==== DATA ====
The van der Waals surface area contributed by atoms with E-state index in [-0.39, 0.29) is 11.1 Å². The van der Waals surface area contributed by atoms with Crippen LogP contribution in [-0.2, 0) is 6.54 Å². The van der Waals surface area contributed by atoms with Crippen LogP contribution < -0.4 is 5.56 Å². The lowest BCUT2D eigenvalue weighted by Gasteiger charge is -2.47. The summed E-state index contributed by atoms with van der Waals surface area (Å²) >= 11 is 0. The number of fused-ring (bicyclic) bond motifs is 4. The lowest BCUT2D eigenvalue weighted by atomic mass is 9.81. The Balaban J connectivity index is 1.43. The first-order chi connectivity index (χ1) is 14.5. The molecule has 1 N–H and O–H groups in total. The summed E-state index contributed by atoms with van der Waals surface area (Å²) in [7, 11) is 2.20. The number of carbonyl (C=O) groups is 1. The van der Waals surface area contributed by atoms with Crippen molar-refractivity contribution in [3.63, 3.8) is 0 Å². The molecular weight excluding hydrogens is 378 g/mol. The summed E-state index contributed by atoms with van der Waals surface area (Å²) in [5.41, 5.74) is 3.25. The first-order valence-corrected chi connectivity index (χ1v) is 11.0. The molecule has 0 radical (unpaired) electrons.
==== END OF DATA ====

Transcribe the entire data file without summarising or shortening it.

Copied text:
The van der Waals surface area contributed by atoms with E-state index in [-0.39, 0.29) is 11.1 Å². The van der Waals surface area contributed by atoms with Crippen LogP contribution in [-0.2, 0) is 6.54 Å². The van der Waals surface area contributed by atoms with Crippen LogP contribution < -0.4 is 5.56 Å². The lowest BCUT2D eigenvalue weighted by Gasteiger charge is -2.47. The summed E-state index contributed by atoms with van der Waals surface area (Å²) >= 11 is 0. The number of fused-ring (bicyclic) bond motifs is 4. The lowest BCUT2D eigenvalue weighted by atomic mass is 9.81. The Balaban J connectivity index is 1.43. The first-order chi connectivity index (χ1) is 14.5. The molecule has 1 N–H and O–H groups in total. The summed E-state index contributed by atoms with van der Waals surface area (Å²) in [7, 11) is 2.20. The number of carbonyl (C=O) groups is 1. The van der Waals surface area contributed by atoms with Crippen molar-refractivity contribution in [3.63, 3.8) is 0 Å². The molecular weight excluding hydrogens is 378 g/mol. The summed E-state index contributed by atoms with van der Waals surface area (Å²) in [5.41, 5.74) is 3.25. The first-order valence-corrected chi connectivity index (χ1v) is 11.0. The molecule has 0 radical (unpaired) electrons.